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Interview with Marita Bon, October 30, 2007 | UNCW Archives and Special Collections Online Database

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Interview with Marita Bon, October 30, 2007
October 30, 2007
Creative writer Marita Bon worked as Founding Editor on the Wilmington local magazine, WILMA, where she worked with UNCW's MFA program in the Creative Writing Department on a monthly column. She still contributes to the magazine but has found a career in freelance commercial and creative writing. She is currently working on a novel based loosely upon her Italian-American childhood in Pittsburg, PA.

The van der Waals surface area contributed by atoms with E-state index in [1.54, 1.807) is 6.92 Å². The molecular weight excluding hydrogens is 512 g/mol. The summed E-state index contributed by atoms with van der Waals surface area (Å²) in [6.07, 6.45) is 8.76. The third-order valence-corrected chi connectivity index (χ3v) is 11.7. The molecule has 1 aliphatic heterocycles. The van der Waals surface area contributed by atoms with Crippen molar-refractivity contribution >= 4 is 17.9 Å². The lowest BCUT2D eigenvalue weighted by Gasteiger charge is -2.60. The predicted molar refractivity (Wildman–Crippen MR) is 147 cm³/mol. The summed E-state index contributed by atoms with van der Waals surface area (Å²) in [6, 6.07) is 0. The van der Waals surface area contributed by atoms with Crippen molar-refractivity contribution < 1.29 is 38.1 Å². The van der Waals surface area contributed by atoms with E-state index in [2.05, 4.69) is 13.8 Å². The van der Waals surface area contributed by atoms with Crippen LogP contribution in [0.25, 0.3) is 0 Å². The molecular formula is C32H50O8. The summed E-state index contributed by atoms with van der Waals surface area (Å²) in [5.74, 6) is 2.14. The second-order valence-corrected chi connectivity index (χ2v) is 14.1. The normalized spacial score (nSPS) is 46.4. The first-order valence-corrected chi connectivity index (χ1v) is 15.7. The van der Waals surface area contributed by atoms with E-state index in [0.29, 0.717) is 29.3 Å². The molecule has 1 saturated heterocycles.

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Interviewee:  Bon, Marita Interviewer:  Diesenhaus, Doug Date of Interview:  10/30/2007 Series:  SENC Writers Length  60 minutes


Diesenhaus: Hello, I'm Doug Diesenhaus and today, October 30, 2007 I'll be interviewing Marita Bon for the Randall Library Oral History Project on creative writers. Perhaps a good place to get started is to ask how you got started writing, how you've come to it.